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The Franchise Memorandum

Court In Texas Confirms That "Franchise Rule" Contains No Private Right of Action and Dismisses Franchisee's Claims

The U.S. District Court for the Northern District of Texas confirmed that the FTC's Franchise Disclosure Rules do not confer a private right of action. In Yumilicious Franchise, LLC v. Barrie, 2015 U.S. Dist. LEXIS 64407 (N.D. Tex. May 18, 2015), Yumilicious had filed breach of contract claims against a franchisee, Barrie, which had failed to make required payments and closed its franchised frozen yogurt store without consent. Barrie responded with counterclaims alleging violations of the Texas Deceptive Trade Practices Act ("DTPA"), the Franchise Rule, and the Texas and South Carolina Business Opportunities Acts. In an earlier decision, the court dismissed Barrie's DTPA counterclaim, finding that the alleged misconduct—Yumilicious' speculation that it "could go national," financial performance representations outside of the FDD, unanticipated start-up costs, and failure to provide an up-to-date FDD—were at most "technical violations" of disclosure rules. Absent evidence of a knowing omission or misrepresentation that caused detrimental reliance by the franchisee, the court found no DTPA violation. The court similarly held that the franchisee failed to establish damages required for a fraud or negligent misrepresentation claim. The court therefore granted Yumilicious' summary judgment motion and awarded damages.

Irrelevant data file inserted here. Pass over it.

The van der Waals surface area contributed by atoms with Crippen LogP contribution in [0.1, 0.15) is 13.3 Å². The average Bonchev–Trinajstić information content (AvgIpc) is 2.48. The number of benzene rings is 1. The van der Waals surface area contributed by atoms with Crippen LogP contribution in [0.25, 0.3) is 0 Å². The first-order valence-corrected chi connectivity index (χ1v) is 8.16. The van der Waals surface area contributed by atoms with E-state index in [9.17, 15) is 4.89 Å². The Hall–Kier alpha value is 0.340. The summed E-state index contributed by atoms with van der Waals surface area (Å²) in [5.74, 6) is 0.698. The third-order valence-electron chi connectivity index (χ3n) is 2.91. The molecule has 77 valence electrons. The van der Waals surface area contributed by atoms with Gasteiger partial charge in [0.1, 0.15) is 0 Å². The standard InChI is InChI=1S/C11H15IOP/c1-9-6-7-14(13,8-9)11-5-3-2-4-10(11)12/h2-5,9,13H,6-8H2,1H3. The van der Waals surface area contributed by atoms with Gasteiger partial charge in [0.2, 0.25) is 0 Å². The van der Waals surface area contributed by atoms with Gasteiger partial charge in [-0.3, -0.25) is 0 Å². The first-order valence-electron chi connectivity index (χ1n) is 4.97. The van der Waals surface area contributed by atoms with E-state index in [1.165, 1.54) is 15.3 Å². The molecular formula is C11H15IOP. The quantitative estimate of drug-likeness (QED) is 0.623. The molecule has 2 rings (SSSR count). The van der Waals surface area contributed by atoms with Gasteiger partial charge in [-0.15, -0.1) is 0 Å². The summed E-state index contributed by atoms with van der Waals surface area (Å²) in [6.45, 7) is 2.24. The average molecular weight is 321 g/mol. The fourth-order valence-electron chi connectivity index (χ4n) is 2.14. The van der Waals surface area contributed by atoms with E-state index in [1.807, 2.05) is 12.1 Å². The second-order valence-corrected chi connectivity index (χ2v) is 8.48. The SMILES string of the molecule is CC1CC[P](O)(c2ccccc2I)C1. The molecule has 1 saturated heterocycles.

Because Yumilicious neglected to move for summary judgment with respect to the Franchise Rule claim, the court raised the issue sua sponte. The court concluded that Barrie had no private right of action to raise a stand-alone claim. Although violations of the Franchise Rule that also contravene state law are actionable, the court had already dismissed Barrie's state law claims on other grounds. Thus, it dismissed the alleged Franchise Rule violation as well.

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